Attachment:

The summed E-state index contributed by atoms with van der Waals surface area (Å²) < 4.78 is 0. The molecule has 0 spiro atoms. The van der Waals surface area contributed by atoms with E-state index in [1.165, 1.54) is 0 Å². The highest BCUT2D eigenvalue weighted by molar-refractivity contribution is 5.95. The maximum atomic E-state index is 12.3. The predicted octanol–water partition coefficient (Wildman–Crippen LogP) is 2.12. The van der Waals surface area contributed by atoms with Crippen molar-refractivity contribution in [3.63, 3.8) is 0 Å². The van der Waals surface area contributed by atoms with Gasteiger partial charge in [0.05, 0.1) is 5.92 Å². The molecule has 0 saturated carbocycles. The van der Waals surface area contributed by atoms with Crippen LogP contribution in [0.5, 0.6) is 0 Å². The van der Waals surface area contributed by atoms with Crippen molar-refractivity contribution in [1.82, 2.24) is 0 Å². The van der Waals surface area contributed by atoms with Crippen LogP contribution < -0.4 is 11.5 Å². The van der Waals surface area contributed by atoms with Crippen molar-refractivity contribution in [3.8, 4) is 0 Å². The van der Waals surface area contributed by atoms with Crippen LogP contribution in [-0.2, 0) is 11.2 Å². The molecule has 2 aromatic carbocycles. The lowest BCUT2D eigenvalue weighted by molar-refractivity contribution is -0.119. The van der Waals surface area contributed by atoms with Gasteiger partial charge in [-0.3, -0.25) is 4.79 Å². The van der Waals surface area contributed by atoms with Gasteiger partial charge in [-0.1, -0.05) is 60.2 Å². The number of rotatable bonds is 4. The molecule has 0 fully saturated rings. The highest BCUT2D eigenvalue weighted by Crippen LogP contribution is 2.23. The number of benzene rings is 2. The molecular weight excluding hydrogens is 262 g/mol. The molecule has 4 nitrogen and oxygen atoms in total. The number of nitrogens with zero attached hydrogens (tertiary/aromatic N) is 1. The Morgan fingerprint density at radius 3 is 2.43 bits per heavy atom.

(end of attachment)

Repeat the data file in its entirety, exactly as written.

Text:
The summed E-state index contributed by atoms with van der Waals surface area (Å²) < 4.78 is 0. The molecule has 0 spiro atoms. The van der Waals surface area contributed by atoms with E-state index in [1.165, 1.54) is 0 Å². The highest BCUT2D eigenvalue weighted by molar-refractivity contribution is 5.95. The maximum atomic E-state index is 12.3. The predicted octanol–water partition coefficient (Wildman–Crippen LogP) is 2.12. The van der Waals surface area contributed by atoms with Crippen molar-refractivity contribution in [3.63, 3.8) is 0 Å². The van der Waals surface area contributed by atoms with Gasteiger partial charge in [0.05, 0.1) is 5.92 Å². The molecule has 0 saturated carbocycles. The van der Waals surface area contributed by atoms with Crippen LogP contribution in [0.5, 0.6) is 0 Å². The van der Waals surface area contributed by atoms with Crippen molar-refractivity contribution in [1.82, 2.24) is 0 Å². The van der Waals surface area contributed by atoms with Crippen LogP contribution < -0.4 is 11.5 Å². The van der Waals surface area contributed by atoms with Crippen molar-refractivity contribution in [3.8, 4) is 0 Å². The van der Waals surface area contributed by atoms with Crippen LogP contribution in [-0.2, 0) is 11.2 Å². The molecule has 2 aromatic carbocycles. The lowest BCUT2D eigenvalue weighted by molar-refractivity contribution is -0.119. The van der Waals surface area contributed by atoms with Gasteiger partial charge in [-0.3, -0.25) is 4.79 Å². The van der Waals surface area contributed by atoms with Gasteiger partial charge in [-0.1, -0.05) is 60.2 Å². The number of rotatable bonds is 4. The molecule has 0 fully saturated rings. The highest BCUT2D eigenvalue weighted by Crippen LogP contribution is 2.23. The number of benzene rings is 2. The molecular weight excluding hydrogens is 262 g/mol. The molecule has 4 nitrogen and oxygen atoms in total. The number of nitrogens with zero attached hydrogens (tertiary/aromatic N) is 1. The Morgan fingerprint density at radius 3 is 2.43 bits per heavy atom.